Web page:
LisBiz Strategies: Eight mistakes that will kill your business

Home Columns LisBiz Strategies: Eight mistakes that will kill your business

September 14/21; Volume 30/Number 7

By Lisbeth Calandrino

If you don’t treat your customers the right way, it will kill your business. Flooring dealers tend to make assumptions about customers that end up dramatically hurting their businesses. If you or your staff are guilty of any of the following mistakes, it would be wise to correct them.

  1. “One size fits all” in email marketing. This does not work. In fact, it never did. Isn’t that what newspapers are for? Today, email marketing requires sophisticated segmentation of different customers who have different needs.
  2. Treating some customers better than others. Years ago you might have been able to get away with this, but not today. These days, with social media ruling the universe, it would be wise to treat each customer as if she mattered. A customer can trash your business over a missing invoice if she chooses to do so.
  3. Thinking every customer is a customer for life. Many businesses believe the customer will never forget them. Pleasing the customer doesn’t get you many brownie points because it is simply expected. You will have to go out of your way if you want her to remember you.
  4. “Out of sight, out of mind.” Or, the customer who has been sold doesn’t matter anymore. Although more than 85% of most business comes from referrals, flooring dealers do little to make them happen. Think about how much you have on your mind and the decisions you make during the day; do you have time to remember every salesperson you run into? Be proactive in getting referrals.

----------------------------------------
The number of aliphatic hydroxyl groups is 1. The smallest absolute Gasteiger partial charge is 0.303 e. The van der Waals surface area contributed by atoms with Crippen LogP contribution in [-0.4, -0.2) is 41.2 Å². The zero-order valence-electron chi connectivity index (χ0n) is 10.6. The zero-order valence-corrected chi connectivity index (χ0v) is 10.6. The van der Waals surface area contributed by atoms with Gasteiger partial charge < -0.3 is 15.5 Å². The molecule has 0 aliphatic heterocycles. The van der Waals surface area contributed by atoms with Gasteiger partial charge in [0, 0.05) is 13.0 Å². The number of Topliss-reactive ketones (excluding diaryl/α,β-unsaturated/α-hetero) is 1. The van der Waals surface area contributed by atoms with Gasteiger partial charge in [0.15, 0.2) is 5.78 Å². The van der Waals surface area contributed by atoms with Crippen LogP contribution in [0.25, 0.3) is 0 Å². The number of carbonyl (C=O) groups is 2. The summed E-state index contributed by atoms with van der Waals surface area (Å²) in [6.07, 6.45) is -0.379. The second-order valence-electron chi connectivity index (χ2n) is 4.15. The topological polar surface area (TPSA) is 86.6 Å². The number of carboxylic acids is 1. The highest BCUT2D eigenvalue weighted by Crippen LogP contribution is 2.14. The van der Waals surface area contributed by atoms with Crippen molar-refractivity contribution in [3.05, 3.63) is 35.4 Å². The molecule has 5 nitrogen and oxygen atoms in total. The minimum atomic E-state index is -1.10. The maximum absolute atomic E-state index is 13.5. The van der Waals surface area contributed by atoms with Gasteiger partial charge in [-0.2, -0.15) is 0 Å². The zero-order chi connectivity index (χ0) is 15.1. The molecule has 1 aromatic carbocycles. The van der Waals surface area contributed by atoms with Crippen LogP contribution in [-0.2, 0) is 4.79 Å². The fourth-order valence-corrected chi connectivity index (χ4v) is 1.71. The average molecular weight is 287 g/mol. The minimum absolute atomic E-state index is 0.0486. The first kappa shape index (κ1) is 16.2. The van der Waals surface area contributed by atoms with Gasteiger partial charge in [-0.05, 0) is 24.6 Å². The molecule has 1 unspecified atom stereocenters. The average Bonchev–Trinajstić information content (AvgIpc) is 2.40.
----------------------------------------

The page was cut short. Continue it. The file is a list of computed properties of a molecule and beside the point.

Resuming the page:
5. Waiting days to settle a claim or customer service issue. This is something you cannot overlook. You have plenty of competition, so you cannot afford to ignore an unhappy customer. If you aren’t sure if you have an outstanding complaint, perform a Google search for your business and see what shows up.
  6. Believing you shouldn’t invest money in social media. Many businesses have a social media presence but do little with it. They think that having a Facebook page is the end of it. In reality, having a Facebook page is just the beginning; you have to work at it to make sure it pays off. Getting “likes” is not enough; you need comments and interactions with your customers if you’re going to get those valued referrals. “Likes” don’t translate to referrals, but a customer who brags about your product and service will. Your 14-year-old granddaughter may be able to help build a Facebook page, but it’s doubtful she can build a marketing plan around it.
  7. Thinking LinkedIn doesn’t matter to your business. LinkedIn is the professional way to network. Building your connections and writing a blog can be very useful, as well. Write about buying product and the best ways to go about it. This will establish you and your employees as the experts in your field. Build profiles for your employees and teach them how to build a network; you never know when a connection will lead you to a profitable job.
  8. Not following up with sold customers. Many salespeople forget about a customer once she is sold. Even though they have already bought from you, these customers can also generate more profit if they decide to work on more rooms in their homes. I suggest sending personal, handwritten notes to thank your customers and stay relevant.

 

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